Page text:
GlaxoSmithKline ($GSK) is scrambling to contain the damage from the high-profile corruption scandal in China. Sent to deal with the developing case personally, emerging markets chief Abbas Hussain met with ministry officials--and reportedly apologized to them. Afterward, Hussain admitted that top execs had probably breached Chinese law. And then, adding a sweetener to his mea culpa, Hussain promised changes that would cut the prices of his company's drugs in China.
Meanwhile, CEO Andrew Witty is reportedly planning to address China's charges as the company announces second-quarter results on Wednesday. The four local executives detained by Chinese law enforcement earlier this month are apparently still in custody, and GSK's local finance chief is still confined to the country's borders.
Chinese officials allege that Glaxo used at least one travel agency to rack up about $489 million in bogus travel and events expenses as part of a scheme to bribe doctors and healthcare officials to use the company's products. The company also faces allegations of trading in sexual favors, Bloomberg reports.
Without naming names, Hussain said GSK employees apparently broke the company's rules. "Certain senior executives of GSK China who know our systems well, appear to have acted outside of our processes and controls which breaches Chinese law," Hussain said in a statement. "We have zero tolerance for any behavior of this nature."
Indeed, at least some of Glaxo's Chinese staffers have already faced that zero-tolerance policy. As the Financial Times reports, Glaxo has sacked more than 100 Chinese sales reps since the beginning of last year, and some of the dismissals related to concerns about potential bribes to doctors. The company has also introduced new compliance codes and conducted a series of internal audits over the past several months, the FT says.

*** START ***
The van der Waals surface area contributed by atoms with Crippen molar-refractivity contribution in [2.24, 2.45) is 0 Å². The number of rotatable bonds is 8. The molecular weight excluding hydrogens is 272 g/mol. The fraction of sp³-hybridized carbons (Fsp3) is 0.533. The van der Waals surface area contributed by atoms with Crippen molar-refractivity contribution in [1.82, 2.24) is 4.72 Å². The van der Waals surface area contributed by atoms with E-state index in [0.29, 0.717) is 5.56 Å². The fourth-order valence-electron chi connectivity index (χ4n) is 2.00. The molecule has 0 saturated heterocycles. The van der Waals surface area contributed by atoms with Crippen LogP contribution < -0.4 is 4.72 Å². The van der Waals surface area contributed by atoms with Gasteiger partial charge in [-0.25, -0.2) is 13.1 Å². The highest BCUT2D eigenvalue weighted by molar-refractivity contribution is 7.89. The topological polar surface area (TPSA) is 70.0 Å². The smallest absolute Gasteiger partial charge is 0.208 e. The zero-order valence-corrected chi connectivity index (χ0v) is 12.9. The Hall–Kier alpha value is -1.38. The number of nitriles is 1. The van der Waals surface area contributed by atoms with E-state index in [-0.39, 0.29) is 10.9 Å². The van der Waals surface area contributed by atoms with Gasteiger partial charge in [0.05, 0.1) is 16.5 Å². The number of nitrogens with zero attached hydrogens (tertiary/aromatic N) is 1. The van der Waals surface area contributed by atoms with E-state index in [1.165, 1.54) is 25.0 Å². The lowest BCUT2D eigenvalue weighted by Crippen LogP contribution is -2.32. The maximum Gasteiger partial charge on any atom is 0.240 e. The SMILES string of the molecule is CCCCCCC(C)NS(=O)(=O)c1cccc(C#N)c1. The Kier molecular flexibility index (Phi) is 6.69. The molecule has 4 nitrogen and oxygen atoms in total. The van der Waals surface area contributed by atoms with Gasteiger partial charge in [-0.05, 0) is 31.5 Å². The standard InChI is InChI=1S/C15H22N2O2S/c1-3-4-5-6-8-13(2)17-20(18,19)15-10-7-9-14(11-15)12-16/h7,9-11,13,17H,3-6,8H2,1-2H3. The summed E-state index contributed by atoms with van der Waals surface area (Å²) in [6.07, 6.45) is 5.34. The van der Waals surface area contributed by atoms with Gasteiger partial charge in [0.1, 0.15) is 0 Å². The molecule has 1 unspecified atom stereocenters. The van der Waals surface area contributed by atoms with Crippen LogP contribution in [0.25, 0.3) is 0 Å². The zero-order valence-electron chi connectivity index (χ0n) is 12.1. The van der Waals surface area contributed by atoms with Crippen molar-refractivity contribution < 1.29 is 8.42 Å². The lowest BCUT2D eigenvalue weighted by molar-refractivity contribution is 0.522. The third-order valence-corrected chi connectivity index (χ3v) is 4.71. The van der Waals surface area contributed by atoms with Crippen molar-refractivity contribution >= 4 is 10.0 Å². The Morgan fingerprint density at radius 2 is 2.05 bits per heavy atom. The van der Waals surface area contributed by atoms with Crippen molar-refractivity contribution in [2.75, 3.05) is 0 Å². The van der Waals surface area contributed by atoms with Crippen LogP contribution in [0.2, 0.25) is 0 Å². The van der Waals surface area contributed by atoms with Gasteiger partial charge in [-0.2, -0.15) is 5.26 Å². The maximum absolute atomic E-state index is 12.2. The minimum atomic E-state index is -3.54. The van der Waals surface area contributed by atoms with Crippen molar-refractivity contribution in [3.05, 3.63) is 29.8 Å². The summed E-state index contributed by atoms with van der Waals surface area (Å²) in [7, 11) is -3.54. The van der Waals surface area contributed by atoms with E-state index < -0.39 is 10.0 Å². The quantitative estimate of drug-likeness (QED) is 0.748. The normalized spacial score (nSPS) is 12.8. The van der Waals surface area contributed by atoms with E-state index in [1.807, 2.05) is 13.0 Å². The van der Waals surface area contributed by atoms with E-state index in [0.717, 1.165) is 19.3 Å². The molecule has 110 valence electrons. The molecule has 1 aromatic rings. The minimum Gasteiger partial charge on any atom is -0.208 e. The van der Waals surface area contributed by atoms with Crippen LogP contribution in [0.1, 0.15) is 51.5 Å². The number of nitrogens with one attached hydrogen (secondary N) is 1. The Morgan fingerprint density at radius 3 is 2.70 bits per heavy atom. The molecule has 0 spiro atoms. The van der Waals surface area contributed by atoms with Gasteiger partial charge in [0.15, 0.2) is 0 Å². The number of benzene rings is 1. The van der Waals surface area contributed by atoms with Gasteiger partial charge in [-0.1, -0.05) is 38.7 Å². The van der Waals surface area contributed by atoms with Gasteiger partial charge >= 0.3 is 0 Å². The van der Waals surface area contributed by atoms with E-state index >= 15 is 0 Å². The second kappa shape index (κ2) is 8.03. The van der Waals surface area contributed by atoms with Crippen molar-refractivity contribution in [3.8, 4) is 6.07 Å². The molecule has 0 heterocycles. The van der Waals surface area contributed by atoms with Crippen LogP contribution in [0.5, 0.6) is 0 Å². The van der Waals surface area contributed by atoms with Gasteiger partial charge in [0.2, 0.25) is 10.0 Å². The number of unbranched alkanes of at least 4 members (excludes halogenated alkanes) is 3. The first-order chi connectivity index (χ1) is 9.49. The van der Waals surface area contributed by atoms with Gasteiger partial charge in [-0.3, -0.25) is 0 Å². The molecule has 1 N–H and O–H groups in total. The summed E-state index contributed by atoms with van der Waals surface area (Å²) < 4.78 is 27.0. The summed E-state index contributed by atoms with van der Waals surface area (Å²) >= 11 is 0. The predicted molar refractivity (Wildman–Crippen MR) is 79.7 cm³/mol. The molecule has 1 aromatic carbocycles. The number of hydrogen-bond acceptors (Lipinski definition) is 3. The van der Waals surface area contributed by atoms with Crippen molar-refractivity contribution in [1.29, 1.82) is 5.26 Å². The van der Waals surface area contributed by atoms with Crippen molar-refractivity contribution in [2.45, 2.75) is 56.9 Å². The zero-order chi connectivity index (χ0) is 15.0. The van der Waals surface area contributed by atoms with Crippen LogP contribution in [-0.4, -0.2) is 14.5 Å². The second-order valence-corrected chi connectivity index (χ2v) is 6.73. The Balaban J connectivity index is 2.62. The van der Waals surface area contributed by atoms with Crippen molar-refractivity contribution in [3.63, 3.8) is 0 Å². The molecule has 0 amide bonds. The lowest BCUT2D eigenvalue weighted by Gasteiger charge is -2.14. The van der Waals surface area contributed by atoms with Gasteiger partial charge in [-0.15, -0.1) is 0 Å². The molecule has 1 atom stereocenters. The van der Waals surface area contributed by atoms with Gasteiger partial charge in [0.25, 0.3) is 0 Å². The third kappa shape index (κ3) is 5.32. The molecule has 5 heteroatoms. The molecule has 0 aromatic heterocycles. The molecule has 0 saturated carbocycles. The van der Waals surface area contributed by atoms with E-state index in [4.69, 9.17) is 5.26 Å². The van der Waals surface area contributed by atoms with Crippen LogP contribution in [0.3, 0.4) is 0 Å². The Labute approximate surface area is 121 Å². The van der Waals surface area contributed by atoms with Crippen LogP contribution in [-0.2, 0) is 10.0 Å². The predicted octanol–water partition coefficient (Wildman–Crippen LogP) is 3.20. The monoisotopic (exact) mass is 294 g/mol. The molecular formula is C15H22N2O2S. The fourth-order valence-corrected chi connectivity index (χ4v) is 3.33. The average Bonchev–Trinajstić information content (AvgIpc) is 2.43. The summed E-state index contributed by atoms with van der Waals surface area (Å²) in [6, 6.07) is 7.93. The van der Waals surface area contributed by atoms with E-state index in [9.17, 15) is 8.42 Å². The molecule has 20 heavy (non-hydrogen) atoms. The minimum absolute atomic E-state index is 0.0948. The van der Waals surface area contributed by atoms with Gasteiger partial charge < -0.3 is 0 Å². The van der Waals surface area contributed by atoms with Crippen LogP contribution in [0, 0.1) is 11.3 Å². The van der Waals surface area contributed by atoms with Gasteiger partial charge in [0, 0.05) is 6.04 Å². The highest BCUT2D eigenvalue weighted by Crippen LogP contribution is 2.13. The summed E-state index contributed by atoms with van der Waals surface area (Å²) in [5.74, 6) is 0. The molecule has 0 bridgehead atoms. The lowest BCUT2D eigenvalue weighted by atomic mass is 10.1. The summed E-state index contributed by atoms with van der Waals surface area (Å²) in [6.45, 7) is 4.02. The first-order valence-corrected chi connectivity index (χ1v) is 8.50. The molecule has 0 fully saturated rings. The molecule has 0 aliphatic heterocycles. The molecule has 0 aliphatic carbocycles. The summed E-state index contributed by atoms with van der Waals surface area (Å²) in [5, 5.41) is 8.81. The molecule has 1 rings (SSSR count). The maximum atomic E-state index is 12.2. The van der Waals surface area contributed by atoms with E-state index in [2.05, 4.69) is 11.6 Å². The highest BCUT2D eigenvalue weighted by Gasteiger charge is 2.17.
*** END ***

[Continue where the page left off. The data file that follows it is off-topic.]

How the detained local executives--one of whom confessed on Chinese television--escaped notice in those audits isn't clear. Glaxo has sent Ernst & Young auditors to China to conduct their own investigation of the situation. And as Reuters reports, on Wednesday Witty is set to reveal the actions Glaxo is taking in response to the bribery investigation.
We already know that one of those actions is price cuts. Chinese officials have said that GSK's alleged bribes were partly aimed at hiking the prices of its drugs. After his meeting with China's Ministry of Public Security, Hussain pledged to cut the cost of GSK products in the country. "Savings made as a result of proposed changes to our operational model will be passed on in the form of price reductions, ensuring our medicines are more affordable to Chinese patients," he said.
Another action? An apology, according to the public security ministry. In a statement, the ministry said Hussain had apologized during his meeting with officials there. Will other pharma execs be joining him? Stay tuned.
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